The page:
# Statistics : Distributions, Probability, Means, Medians, Quartiles and Five-Number Summary (13 Problems)

1. The array below shows the number of days required for approval for

a random selection of small business loan applications:

56 21 38 17 15 67 45 48 60 56 22 53 37 17

50 92 39 16 59 73 17 31 28 51 74 42 31

What is the arithmetic mean for these observations? (Round the

calculation to two decimal places.)

a. 42.00

b. 42.78

c. 41.25

d. None of the above

2. Using the array in #1 above, calculate the median of the

distribution, rounding to two decimal places.

a. 42.00

b. 42.78

c. 41.25

d. None of the above

3. Using the array in question 1 above, calculate the arithmetic mean

with the single most extreme outlier removed. Round the

calculation to two decimal places.

a. 40.50

b. 40.89

c. 41.92

d. 43.85

4. The following is a five-number summary calculated from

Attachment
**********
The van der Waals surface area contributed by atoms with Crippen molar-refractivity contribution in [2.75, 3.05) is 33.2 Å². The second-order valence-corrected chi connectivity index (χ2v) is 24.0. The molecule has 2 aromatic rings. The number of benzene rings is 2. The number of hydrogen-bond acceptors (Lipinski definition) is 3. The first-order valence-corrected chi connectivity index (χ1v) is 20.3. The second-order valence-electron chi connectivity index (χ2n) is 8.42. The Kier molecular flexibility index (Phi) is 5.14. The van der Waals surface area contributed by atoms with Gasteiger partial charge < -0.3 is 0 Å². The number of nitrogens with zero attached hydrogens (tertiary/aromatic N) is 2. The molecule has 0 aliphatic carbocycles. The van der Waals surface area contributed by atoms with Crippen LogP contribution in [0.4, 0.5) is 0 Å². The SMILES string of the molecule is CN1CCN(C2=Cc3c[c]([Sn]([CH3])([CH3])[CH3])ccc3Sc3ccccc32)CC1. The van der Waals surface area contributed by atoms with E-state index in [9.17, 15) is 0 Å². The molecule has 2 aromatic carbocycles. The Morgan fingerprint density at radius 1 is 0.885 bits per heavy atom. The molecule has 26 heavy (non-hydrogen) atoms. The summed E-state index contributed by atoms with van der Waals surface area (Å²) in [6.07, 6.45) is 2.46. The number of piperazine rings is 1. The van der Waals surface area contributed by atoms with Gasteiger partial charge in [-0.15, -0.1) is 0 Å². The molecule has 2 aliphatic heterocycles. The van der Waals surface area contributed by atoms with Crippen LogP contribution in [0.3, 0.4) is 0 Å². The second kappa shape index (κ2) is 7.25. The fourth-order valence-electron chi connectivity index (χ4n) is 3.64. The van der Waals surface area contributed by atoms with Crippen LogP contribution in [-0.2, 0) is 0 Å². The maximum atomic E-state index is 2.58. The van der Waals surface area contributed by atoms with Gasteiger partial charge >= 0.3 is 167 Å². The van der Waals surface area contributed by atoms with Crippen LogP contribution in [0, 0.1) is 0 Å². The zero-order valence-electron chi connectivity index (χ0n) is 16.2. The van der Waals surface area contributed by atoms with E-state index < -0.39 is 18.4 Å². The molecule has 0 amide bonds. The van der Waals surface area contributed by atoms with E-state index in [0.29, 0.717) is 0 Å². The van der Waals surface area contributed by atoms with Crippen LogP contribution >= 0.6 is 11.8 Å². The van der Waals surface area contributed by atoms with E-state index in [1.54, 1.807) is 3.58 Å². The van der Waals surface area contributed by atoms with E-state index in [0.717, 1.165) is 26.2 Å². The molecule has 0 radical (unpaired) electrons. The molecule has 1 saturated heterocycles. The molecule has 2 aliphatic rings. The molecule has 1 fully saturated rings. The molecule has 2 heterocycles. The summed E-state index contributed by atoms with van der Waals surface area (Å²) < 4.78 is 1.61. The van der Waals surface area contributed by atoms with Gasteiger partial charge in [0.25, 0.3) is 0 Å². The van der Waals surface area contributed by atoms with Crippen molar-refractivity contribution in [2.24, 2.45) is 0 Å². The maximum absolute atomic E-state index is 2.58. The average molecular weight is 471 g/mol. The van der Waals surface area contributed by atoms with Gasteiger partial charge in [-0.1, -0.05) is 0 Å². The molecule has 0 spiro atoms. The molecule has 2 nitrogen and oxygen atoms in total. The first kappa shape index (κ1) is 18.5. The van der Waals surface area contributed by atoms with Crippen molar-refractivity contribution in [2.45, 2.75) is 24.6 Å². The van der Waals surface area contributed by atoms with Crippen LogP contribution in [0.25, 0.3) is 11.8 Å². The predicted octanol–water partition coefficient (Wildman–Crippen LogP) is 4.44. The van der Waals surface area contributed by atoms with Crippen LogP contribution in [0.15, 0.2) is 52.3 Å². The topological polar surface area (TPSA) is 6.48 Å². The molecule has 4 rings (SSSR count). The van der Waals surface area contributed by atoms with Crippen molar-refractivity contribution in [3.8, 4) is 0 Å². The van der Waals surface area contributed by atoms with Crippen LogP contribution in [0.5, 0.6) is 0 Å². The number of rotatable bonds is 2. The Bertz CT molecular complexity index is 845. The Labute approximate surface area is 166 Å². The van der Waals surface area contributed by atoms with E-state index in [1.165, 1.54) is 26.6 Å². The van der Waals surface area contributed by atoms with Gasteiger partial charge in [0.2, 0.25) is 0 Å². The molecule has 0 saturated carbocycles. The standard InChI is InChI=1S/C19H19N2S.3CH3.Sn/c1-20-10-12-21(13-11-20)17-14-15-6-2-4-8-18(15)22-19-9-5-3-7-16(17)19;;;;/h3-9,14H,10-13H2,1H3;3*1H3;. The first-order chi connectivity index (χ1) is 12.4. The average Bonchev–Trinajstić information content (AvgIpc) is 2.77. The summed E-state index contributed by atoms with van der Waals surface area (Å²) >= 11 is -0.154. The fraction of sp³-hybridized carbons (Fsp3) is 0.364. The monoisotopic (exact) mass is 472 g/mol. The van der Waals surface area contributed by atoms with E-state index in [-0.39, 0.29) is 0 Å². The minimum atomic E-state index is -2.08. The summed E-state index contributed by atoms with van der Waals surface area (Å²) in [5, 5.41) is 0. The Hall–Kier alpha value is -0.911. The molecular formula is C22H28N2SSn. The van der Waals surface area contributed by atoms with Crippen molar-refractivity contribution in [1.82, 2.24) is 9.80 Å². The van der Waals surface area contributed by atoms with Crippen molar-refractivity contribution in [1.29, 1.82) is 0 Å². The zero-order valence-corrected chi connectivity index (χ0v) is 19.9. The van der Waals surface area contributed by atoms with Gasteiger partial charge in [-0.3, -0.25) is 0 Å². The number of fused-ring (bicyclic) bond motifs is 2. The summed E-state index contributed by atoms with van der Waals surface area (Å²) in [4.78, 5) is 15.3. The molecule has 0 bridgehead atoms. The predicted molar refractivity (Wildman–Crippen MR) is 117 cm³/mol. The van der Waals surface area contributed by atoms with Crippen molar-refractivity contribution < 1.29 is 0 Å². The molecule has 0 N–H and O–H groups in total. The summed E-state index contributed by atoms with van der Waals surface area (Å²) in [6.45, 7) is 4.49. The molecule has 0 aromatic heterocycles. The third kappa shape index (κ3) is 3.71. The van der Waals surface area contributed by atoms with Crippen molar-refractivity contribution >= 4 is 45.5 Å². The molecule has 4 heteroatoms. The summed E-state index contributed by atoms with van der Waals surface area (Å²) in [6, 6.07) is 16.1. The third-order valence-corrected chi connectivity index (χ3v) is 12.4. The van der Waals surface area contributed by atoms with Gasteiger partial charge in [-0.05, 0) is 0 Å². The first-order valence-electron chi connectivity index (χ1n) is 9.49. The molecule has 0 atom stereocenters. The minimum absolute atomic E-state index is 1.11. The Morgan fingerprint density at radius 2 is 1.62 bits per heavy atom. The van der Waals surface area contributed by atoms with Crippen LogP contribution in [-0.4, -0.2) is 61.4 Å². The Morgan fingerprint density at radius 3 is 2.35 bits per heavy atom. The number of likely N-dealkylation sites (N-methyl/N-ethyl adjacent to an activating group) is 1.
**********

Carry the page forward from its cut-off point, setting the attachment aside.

observations of the percentage of calories that come from fat in 23

items advertised as "reduced" fat from a sample of fast food chain

restaurants. Form the box-and-whisker plot, select the phrase

below which bests describes the shape of the distribution.

__________________________________

| 15 | 20 | 22 | 26 | 30 |

|____ |______ |______ |_______|_______|

a. Skewed slightly to the left

b. Skewed slightly to the right

c. Symmetrical distribution

d. There is not enough information given to determine the shape

5. The following data represents the processing times required to pack

20 randomly selected computer hardware orders for mailing:

5.62 16.25 11.46 8.45 5.41 11.62 7.5 4.42 7.58 7.54

5.29 10.92 21.62 8.58 11.42 7.29 7.96 10.5 9.29 8.92

What is the third quartile?

a. 10.92

b. 11.05

c. 11.42

d. 11.46

6. What is the standard deviation of the distribution of the

observations in the array shown in question 11 above?

a. 0.894

b. 3.998

c. 4.199

d. 15.981

7. What is the coefficient of variation for the observations in the array

shown in question 11 above?

a. 39.97 %

b. 44.15%

c. 42.61%

d. 46.94 %

8. The employees of a company were surveyed on questions regarding

their educational background and marital status. Of the 600

employees, 400 had college degrees, 100 were single, and 60 were

single college graduates. The probability that an employee of the

company is married and has a college degree is:

a. 40/600

b. 340/600

c. 400/600

d. 500/600